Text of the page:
Research offers future option to nitrogen to boost crops
By Mariah Cox | Bond LSC
At the age of eight, Beverly Agtuca held lofty aspirations for her future. While many of her classmates wanted to be a veterinarian or a doctor, she dreamed of finding a way to increase plant productivity on her relatives’ farm in the Philippines.
While many children’s career goals change — sometimes more than once — Agtuca held on to her interest in plant science, wrapping up five years of work on her dissertation with a Ph.D. in Plant, Insect and Microbial Sciences last May. Months later, the fruits of her labor made it into the American Phytopathological Society Journal in December and was chosen as the journal’s Editor’s Pick in February.
Agtuca’s research found a potential novel alternative to fertilizing grass species, such as corn — a global staple for human and livestock consumption.
A large-scale problem
Much of the agricultural industry relies on nitrogen fertilizers to support farming. However, when plants can’t absorb nutrients from nitrogen fertilizer quickly enough, soil bacteria convert it to nitrate. It is then flushed out of soils in runoff, polluting groundwater, streams, estuaries and oceans.
“Nitrogen fertilizers are being used worldwide to increase plant productivity. Unfortunately, nitrogen fertilizers have a lot of environmental impacts like pollution and use a lot of energy to make it,” Agtuca said.
Nitrogen runoff from farm fields causes harmful algal blooms — such as red tides, blue-green algae and cyanobacteria — and can have severe impacts on human health, aquatic ecosystems and the economy. In 2018, a red tide event off the coast of Florida killed at least a hundred manatees, a dozen dolphins, thousands of fish and 300 sea turtles to wash ashore in masses. A giant dead zone where the Mississippi River meets the Gulf of Mexico is also a side effect of these algae blooms removing oxygen from the water and rendering it uninhabitable by animals.
While it may seem like we’re only experiencing the effects of nitrogen fertilizer now, it has been around for over a century. More than 175 years ago, scientists in Europe were looking for ways to feed their growing nations and were on the cusp of discovering nitrogen’s role in plant growth. In 1909, German scientist Franz Haber developed a high-temperature, energy-intensive process to synthesize plant-available nitrate from the air, thus creating nitrogen fertilizer.
For over a century, nitrogen fertilizers have helped feed global populations. But its effects are becoming harder to ignore. To keep up with the constant demand for food while considering nitrogen fertilizer impacts, scientists are looking for alternative means to support global agriculture.
Finding an alternative
Recognizing the global impacts of traditional fertilizers, Agtuca set out to learn more about bacteria’s role in promoting plant growth in grass species.
The endophytic bacteria, Hebaspirillum seropedicae, was known to provide hormones to grass species, but not much else was understood about its interaction in plants. To see the interaction between her model species of grass, Setaria, and the bacteria, Agtuca’s collaborator, Sylwia Stopka built a laser ablation electrospray ionization mass spectrometry machine that performed in situ metabolic analysis.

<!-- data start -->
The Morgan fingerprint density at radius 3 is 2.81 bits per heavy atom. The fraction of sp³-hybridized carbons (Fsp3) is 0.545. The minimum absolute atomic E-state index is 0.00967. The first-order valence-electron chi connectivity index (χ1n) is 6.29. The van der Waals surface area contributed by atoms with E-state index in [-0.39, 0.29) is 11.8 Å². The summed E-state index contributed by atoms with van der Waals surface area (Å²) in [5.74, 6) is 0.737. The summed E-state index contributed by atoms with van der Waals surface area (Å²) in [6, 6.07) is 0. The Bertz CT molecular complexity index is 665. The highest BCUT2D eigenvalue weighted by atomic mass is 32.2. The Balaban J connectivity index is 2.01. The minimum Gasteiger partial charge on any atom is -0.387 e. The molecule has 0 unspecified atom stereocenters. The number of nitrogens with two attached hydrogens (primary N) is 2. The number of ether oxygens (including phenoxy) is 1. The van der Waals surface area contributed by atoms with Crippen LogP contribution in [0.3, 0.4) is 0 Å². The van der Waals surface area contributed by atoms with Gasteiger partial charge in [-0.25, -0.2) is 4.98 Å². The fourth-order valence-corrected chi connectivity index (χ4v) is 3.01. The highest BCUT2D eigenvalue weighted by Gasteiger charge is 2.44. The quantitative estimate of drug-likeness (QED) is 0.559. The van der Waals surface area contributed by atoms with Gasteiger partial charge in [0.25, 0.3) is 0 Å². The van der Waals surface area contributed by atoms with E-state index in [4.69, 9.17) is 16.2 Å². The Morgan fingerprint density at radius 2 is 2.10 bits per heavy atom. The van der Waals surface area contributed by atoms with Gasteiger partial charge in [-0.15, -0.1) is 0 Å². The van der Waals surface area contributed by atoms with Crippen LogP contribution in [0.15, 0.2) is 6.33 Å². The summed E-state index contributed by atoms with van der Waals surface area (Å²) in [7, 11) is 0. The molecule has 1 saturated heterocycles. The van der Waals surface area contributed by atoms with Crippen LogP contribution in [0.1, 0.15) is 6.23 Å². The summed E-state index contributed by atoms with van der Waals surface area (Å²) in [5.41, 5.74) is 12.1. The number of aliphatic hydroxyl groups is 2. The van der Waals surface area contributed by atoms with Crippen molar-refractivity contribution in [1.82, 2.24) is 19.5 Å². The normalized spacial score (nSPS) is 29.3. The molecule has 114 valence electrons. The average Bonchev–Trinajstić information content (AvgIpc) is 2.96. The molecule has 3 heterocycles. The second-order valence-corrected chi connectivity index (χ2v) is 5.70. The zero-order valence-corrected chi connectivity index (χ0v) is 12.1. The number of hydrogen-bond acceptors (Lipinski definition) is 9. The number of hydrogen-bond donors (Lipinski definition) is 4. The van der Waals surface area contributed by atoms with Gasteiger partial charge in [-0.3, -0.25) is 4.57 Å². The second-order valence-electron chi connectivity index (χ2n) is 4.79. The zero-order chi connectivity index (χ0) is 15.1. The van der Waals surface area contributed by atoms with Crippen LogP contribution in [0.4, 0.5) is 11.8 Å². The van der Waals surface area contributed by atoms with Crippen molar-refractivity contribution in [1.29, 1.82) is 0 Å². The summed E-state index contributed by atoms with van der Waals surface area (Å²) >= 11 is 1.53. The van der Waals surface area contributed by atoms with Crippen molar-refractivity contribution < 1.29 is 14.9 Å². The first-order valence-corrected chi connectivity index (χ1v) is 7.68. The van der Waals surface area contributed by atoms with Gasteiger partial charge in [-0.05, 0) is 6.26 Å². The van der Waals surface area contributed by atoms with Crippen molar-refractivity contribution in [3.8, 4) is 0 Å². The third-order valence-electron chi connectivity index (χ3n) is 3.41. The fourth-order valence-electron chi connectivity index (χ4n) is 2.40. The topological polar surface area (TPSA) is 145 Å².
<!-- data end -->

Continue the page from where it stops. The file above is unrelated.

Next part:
“We found a lot of metabolic pathways that were significant promoters of plant health,” Agtuca said. “Those metabolic pathways were similar to a known nitrogen-fixing bacterium called rhizobium in soybeans, which people previously thought wasn’t similar. And then we found out that it’s more complex than other types of bacteria.”
Agtuca and her colleagues found purine, zeatin and riboflavin pathways in the plant-bacteria interaction — chemical pathways that support plant growth.
“The purine pathway helps to give nitrogen to the plant, whereas zeatin and riboflavin help for plant growth,” Agtuca said. “The bacteria that was found to be beneficial to soybeans formed external nodules on the plant, but this new bacterium does not create nodules. The bacteria live inside the roots intercellularly and only benefit grass species like corn. Corn is an important crop for farming and for our productivity to feed the world.”
While Agtuca’s research won’t be debuting in farm fields anytime soon, it laid the groundwork for other scientists to continue researching new natural fertilizers in hopes of someday replacing chemical fertilizers. The next step is finding a particular molecule to add to the plant, rather than adding bacteria.
After graduation, Agtuca moved to Colorado to teach at Adams State University, a small undergraduate institution in the San Luis Valley. She’s spent her time teaching classes such as microbiology, cell biology, bioinformatics and cell physiology. Although she enjoys teaching, she misses being in the lab.
“It’s great to teach the overall broad concepts to the students and then I can relate it to research, which is fascinating to the students. I try to talk about why we’re learning specific material and why It’s important to our everyday lives,” Agtuca said. “Since I’m freshly graduated, I can express how research works, despite not having research here on campus.”
Her publication ‘In-Situ Metabolomic Analysis of Setaria viridis Roots Colonized by Beneficial Endophytic Bacteria’ was published in December 2019.
Beverly Agtuca reflects on her collaboration with Sylwia Stopka:
Sylwia and I shared the same “Ph.D. experience,” where we were both graduate students and we struggled when experiments don’t work. Together, we both planned how to make the experiment work. We supported and helped each other out. For instance, I was the plant biologist, while Sylwia was the chemist and we both have the same goal in this project. I thank Sylwia because without her we won’t get our findings rapidly and obtained numerous publications including this one.